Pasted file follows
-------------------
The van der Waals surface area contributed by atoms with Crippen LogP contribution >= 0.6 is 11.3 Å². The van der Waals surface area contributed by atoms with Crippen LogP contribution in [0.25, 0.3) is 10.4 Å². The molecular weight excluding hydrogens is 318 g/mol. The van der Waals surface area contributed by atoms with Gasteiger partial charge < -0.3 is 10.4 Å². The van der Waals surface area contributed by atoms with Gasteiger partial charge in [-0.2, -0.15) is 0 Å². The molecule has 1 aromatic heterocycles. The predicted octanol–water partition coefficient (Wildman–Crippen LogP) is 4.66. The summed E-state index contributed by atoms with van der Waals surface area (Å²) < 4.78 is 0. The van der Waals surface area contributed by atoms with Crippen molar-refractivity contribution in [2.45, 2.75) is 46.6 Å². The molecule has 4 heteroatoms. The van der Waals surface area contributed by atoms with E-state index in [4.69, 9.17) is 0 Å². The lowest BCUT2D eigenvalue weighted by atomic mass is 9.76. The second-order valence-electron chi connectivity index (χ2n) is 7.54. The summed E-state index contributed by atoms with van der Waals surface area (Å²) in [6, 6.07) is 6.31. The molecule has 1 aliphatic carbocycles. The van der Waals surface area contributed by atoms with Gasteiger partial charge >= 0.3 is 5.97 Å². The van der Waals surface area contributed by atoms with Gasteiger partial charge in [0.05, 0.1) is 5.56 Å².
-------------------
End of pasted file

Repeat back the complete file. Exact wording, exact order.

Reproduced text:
The van der Waals surface area contributed by atoms with Crippen LogP contribution >= 0.6 is 11.3 Å². The van der Waals surface area contributed by atoms with Crippen LogP contribution in [0.25, 0.3) is 10.4 Å². The molecular weight excluding hydrogens is 318 g/mol. The van der Waals surface area contributed by atoms with Gasteiger partial charge < -0.3 is 10.4 Å². The van der Waals surface area contributed by atoms with Gasteiger partial charge in [-0.2, -0.15) is 0 Å². The molecule has 1 aromatic heterocycles. The predicted octanol–water partition coefficient (Wildman–Crippen LogP) is 4.66. The summed E-state index contributed by atoms with van der Waals surface area (Å²) < 4.78 is 0. The van der Waals surface area contributed by atoms with Crippen molar-refractivity contribution in [2.45, 2.75) is 46.6 Å². The molecule has 4 heteroatoms. The van der Waals surface area contributed by atoms with E-state index in [4.69, 9.17) is 0 Å². The lowest BCUT2D eigenvalue weighted by atomic mass is 9.76. The second-order valence-electron chi connectivity index (χ2n) is 7.54. The summed E-state index contributed by atoms with van der Waals surface area (Å²) in [6, 6.07) is 6.31. The molecule has 1 aliphatic carbocycles. The van der Waals surface area contributed by atoms with Gasteiger partial charge >= 0.3 is 5.97 Å². The van der Waals surface area contributed by atoms with Gasteiger partial charge in [0.05, 0.1) is 5.56 Å².